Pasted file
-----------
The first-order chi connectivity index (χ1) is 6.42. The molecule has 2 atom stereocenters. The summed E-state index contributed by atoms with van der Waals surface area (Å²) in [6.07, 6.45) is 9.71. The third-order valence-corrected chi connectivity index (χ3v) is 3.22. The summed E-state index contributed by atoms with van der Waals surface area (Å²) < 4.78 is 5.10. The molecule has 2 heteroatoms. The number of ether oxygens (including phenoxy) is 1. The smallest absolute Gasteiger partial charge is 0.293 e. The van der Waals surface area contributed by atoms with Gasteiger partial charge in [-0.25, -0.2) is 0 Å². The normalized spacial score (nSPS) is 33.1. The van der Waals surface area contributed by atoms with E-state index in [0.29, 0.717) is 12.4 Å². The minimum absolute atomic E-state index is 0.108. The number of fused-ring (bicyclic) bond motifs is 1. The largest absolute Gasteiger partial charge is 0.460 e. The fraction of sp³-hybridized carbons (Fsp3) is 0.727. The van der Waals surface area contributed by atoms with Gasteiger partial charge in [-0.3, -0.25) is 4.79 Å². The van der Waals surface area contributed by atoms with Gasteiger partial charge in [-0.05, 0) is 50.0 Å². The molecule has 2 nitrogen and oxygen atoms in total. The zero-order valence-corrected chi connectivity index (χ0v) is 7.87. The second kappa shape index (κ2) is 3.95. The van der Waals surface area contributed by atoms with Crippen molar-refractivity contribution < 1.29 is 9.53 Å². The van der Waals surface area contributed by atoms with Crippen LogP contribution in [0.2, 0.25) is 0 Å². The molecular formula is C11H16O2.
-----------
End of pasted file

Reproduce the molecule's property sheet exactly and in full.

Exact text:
The first-order chi connectivity index (χ1) is 6.42. The molecule has 2 atom stereocenters. The summed E-state index contributed by atoms with van der Waals surface area (Å²) in [6.07, 6.45) is 9.71. The third-order valence-corrected chi connectivity index (χ3v) is 3.22. The summed E-state index contributed by atoms with van der Waals surface area (Å²) < 4.78 is 5.10. The molecule has 2 heteroatoms. The number of ether oxygens (including phenoxy) is 1. The smallest absolute Gasteiger partial charge is 0.293 e. The van der Waals surface area contributed by atoms with Gasteiger partial charge in [-0.25, -0.2) is 0 Å². The normalized spacial score (nSPS) is 33.1. The van der Waals surface area contributed by atoms with E-state index in [0.29, 0.717) is 12.4 Å². The minimum absolute atomic E-state index is 0.108. The number of fused-ring (bicyclic) bond motifs is 1. The largest absolute Gasteiger partial charge is 0.460 e. The fraction of sp³-hybridized carbons (Fsp3) is 0.727. The van der Waals surface area contributed by atoms with Gasteiger partial charge in [-0.3, -0.25) is 4.79 Å². The van der Waals surface area contributed by atoms with Gasteiger partial charge in [-0.05, 0) is 50.0 Å². The molecule has 2 nitrogen and oxygen atoms in total. The zero-order valence-corrected chi connectivity index (χ0v) is 7.87. The second kappa shape index (κ2) is 3.95. The van der Waals surface area contributed by atoms with Crippen molar-refractivity contribution < 1.29 is 9.53 Å². The van der Waals surface area contributed by atoms with Crippen LogP contribution in [0.2, 0.25) is 0 Å². The molecular formula is C11H16O2.